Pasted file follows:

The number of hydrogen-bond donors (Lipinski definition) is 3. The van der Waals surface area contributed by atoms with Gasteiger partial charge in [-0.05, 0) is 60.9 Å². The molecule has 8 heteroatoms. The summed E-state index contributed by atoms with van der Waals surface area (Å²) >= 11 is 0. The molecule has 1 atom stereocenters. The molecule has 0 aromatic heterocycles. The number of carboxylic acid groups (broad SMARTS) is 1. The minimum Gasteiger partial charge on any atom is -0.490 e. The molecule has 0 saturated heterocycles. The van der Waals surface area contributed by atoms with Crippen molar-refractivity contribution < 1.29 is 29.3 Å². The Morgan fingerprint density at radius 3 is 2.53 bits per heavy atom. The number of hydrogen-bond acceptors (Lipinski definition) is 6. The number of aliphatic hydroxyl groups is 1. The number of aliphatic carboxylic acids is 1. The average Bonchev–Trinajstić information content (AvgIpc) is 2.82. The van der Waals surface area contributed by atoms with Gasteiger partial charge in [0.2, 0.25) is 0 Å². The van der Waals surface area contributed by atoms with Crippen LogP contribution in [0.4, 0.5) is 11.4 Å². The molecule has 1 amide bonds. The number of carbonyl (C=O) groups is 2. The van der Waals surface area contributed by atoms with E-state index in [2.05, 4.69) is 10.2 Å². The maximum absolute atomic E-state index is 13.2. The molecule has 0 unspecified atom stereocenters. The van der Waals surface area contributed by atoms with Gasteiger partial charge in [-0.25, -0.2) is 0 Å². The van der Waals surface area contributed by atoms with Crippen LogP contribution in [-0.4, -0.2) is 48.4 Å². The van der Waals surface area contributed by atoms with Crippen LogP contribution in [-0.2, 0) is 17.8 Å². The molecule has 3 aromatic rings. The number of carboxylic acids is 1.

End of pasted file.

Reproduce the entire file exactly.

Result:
The number of hydrogen-bond donors (Lipinski definition) is 3. The van der Waals surface area contributed by atoms with Gasteiger partial charge in [-0.05, 0) is 60.9 Å². The molecule has 8 heteroatoms. The summed E-state index contributed by atoms with van der Waals surface area (Å²) >= 11 is 0. The molecule has 1 atom stereocenters. The molecule has 0 aromatic heterocycles. The number of carboxylic acid groups (broad SMARTS) is 1. The minimum Gasteiger partial charge on any atom is -0.490 e. The molecule has 0 saturated heterocycles. The van der Waals surface area contributed by atoms with Crippen molar-refractivity contribution < 1.29 is 29.3 Å². The Morgan fingerprint density at radius 3 is 2.53 bits per heavy atom. The number of hydrogen-bond acceptors (Lipinski definition) is 6. The number of aliphatic hydroxyl groups is 1. The number of aliphatic carboxylic acids is 1. The average Bonchev–Trinajstić information content (AvgIpc) is 2.82. The van der Waals surface area contributed by atoms with Gasteiger partial charge in [0.2, 0.25) is 0 Å². The van der Waals surface area contributed by atoms with Crippen LogP contribution in [0.4, 0.5) is 11.4 Å². The molecule has 1 amide bonds. The number of carbonyl (C=O) groups is 2. The van der Waals surface area contributed by atoms with E-state index in [2.05, 4.69) is 10.2 Å². The maximum absolute atomic E-state index is 13.2. The molecule has 0 unspecified atom stereocenters. The van der Waals surface area contributed by atoms with Gasteiger partial charge in [-0.25, -0.2) is 0 Å². The van der Waals surface area contributed by atoms with Crippen LogP contribution in [-0.4, -0.2) is 48.4 Å². The van der Waals surface area contributed by atoms with Crippen LogP contribution in [-0.2, 0) is 17.8 Å². The molecule has 3 aromatic rings. The number of carboxylic acids is 1.